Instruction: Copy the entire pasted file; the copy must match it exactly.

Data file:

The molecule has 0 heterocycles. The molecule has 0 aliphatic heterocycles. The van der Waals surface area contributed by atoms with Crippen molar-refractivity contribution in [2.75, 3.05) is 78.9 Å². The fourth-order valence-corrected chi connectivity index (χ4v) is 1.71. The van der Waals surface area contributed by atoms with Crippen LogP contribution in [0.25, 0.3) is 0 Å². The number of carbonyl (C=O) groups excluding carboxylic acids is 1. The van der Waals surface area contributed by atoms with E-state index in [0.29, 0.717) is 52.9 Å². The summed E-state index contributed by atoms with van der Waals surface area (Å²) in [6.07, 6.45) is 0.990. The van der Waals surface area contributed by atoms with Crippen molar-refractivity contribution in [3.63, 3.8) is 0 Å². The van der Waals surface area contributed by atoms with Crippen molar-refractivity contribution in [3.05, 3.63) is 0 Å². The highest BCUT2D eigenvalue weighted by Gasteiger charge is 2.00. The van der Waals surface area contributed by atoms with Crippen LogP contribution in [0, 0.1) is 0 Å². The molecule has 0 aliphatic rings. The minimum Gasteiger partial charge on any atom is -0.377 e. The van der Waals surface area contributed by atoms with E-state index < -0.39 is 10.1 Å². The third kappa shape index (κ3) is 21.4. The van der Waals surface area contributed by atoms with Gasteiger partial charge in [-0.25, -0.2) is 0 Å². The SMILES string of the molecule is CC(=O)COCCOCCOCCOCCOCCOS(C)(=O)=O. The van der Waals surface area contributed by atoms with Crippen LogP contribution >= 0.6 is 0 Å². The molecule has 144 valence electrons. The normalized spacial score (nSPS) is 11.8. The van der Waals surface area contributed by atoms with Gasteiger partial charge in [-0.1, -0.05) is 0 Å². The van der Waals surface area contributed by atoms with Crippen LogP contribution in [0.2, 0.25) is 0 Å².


The molecule has 0 heterocycles. The molecule has 0 aliphatic heterocycles. The van der Waals surface area contributed by atoms with Crippen molar-refractivity contribution in [2.75, 3.05) is 78.9 Å². The fourth-order valence-corrected chi connectivity index (χ4v) is 1.71. The van der Waals surface area contributed by atoms with Crippen LogP contribution in [0.25, 0.3) is 0 Å². The number of carbonyl (C=O) groups excluding carboxylic acids is 1. The van der Waals surface area contributed by atoms with E-state index in [0.29, 0.717) is 52.9 Å². The summed E-state index contributed by atoms with van der Waals surface area (Å²) in [6.07, 6.45) is 0.990. The van der Waals surface area contributed by atoms with Crippen molar-refractivity contribution in [3.63, 3.8) is 0 Å². The van der Waals surface area contributed by atoms with Crippen molar-refractivity contribution in [3.05, 3.63) is 0 Å². The highest BCUT2D eigenvalue weighted by Gasteiger charge is 2.00. The van der Waals surface area contributed by atoms with Crippen LogP contribution in [0, 0.1) is 0 Å². The molecule has 0 aliphatic rings. The minimum Gasteiger partial charge on any atom is -0.377 e. The van der Waals surface area contributed by atoms with E-state index < -0.39 is 10.1 Å². The third kappa shape index (κ3) is 21.4. The van der Waals surface area contributed by atoms with Gasteiger partial charge in [-0.25, -0.2) is 0 Å². The SMILES string of the molecule is CC(=O)COCCOCCOCCOCCOCCOS(C)(=O)=O. The van der Waals surface area contributed by atoms with Crippen LogP contribution >= 0.6 is 0 Å². The molecule has 144 valence electrons. The normalized spacial score (nSPS) is 11.8. The van der Waals surface area contributed by atoms with Gasteiger partial charge in [-0.1, -0.05) is 0 Å². The van der Waals surface area contributed by atoms with Crippen LogP contribution in [0.2, 0.25) is 0 Å².